Pittsburgh's third annual Silk Screen Film festival continues through Sun., May 18. The program offers mostly recent features from North America, Europe, the Far East, Southeast Asia and the Middle East, representing the diversity of Asian and Asian-American experiences. New this year: a four-part mini-series of 1960s Japanese films from the low-budget Nikkatsu studios, noted for youth and exploitation features.
Films screen at the Harris (809 Liberty Ave., Downtown); the Regent Square (1035 S. Braddock Ave., Regent Square); the Melwood Screening Room (477 Melwood Ave., N. Oakland); and The Andy Warhol Museum (117 Sandusky St., North Side).
Tickets for regular screenings are $8; an eight-film pass is available for $50. For more information and to purchase tickets online, see www.silkscreenfestival.org.
The second week's films are as follows:
AMAL. The titular character is a simple-living auto rickshaw driver in New Dehli. His kindness to all -- and especially a cranky old man -- is about to be rewarded with a huge bequeathed fortune, but in Mehta Ritchie's wistful dramedy, this rags-to-riches scenario is not so simple. Rupinder Nagra is wonderful as the lanky, sweetly soulful Amal, and the film is best when it relaxes and lets the everyday scenes sketch out the lives of the city's working class. The film's secondary plot focusing on the undeserving rich falls too easily into soap opera, both in tone and performance. In English, and Hindi, with subtitles. 8 p.m. Wed., May 14. Regent Square (Al Hoff)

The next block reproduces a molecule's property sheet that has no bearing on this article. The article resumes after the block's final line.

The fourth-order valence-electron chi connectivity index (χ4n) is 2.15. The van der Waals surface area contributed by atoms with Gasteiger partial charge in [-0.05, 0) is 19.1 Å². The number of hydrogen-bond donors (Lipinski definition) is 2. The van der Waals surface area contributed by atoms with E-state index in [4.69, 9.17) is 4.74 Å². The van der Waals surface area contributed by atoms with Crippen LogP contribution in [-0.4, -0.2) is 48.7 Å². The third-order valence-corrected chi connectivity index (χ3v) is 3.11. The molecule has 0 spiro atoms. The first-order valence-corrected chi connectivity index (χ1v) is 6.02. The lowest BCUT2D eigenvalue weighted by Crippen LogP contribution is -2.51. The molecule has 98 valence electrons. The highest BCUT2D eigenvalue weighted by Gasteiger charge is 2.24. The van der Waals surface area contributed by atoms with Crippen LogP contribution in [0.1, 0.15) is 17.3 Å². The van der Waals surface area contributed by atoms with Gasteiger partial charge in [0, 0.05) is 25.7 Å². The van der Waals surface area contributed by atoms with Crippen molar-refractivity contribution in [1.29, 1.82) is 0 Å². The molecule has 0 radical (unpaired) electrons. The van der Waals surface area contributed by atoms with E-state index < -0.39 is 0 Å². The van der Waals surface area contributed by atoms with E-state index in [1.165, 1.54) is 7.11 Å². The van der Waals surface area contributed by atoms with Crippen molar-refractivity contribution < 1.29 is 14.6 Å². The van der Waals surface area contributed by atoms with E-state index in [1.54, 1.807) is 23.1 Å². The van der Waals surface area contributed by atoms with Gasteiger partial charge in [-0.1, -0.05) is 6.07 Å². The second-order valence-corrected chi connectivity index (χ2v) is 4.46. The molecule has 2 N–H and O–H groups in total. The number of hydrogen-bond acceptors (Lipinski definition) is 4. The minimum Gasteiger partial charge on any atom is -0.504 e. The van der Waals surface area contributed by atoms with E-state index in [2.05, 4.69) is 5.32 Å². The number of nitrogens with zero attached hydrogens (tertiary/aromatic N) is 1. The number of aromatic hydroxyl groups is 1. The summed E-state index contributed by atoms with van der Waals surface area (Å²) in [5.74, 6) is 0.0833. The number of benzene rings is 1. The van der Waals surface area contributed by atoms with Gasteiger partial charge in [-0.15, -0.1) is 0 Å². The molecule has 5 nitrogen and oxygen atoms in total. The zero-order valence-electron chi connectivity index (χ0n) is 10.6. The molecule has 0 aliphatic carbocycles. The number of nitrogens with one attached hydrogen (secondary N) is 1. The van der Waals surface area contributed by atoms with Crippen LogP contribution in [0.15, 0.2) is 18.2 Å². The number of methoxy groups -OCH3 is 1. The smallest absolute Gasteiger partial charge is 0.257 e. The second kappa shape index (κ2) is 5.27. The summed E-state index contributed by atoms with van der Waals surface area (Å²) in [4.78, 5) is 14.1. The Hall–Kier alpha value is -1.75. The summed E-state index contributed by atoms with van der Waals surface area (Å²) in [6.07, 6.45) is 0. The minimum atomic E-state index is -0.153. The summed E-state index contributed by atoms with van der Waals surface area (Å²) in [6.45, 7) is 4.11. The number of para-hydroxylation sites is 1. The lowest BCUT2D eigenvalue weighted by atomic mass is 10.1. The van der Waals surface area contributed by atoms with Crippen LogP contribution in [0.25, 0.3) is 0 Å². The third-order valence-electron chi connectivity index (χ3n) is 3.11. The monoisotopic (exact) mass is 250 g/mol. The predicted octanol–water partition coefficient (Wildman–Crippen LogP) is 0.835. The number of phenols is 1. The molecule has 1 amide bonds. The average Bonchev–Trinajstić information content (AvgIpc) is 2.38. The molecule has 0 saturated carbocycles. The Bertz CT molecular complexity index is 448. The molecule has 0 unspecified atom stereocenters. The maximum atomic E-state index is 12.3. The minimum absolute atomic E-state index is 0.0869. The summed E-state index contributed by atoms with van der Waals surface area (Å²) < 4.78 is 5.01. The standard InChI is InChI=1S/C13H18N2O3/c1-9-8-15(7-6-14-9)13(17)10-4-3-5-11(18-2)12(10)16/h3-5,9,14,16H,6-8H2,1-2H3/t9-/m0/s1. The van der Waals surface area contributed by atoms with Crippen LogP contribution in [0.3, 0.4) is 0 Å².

CHOP SHOP. The struggles of urban poverty are illuminated through Alejandro, an orphaned street kid who works at a dubious auto repair in Queens, New York. Ramin Bahrani (Man Push Cart) directs. 7:30 p.m. Wed., May 14. Harris
A COLT IS MY PASSPORT. A hitman is on the run in Takashi Nomura's 1967 crime thriller. Screens as part of the festival's Nikkatsu action series. In Japanese, with live English subtitles. 7:30 p.m. Fri., May 16. Warhol.
DARK MATTER. In Shi-Zheng Chen's film, a Chinese college student at a U.S. university reacts violently when politics interfere with his academic goals. Ye Liu and Meryl Streep star in this drama based on real events. 7:30 p.m. Thu., May 15. Harris
THE EDGE OF HEAVEN. Fatih Akin, the German filmmaker of Turkish heritage, has carved a niche making provocative films that navigate the experience of other German Turks, caught between two cultures. In this drama, Akin intertwines two narratives set in both northern Germany and Istanbul, and featuring troubled adult children reacting to the "sins" of their parents, to examine the uneasy, but not irreconcilable, conflicts between countries and generations. Much of the plot relies on contrivance, but earnest intentions, fine performances and a non-linear style add up to an affecting feature. In English, and German and Turkish, with subtitles. 8 p.m. Fri., May 16. Melwood (AH)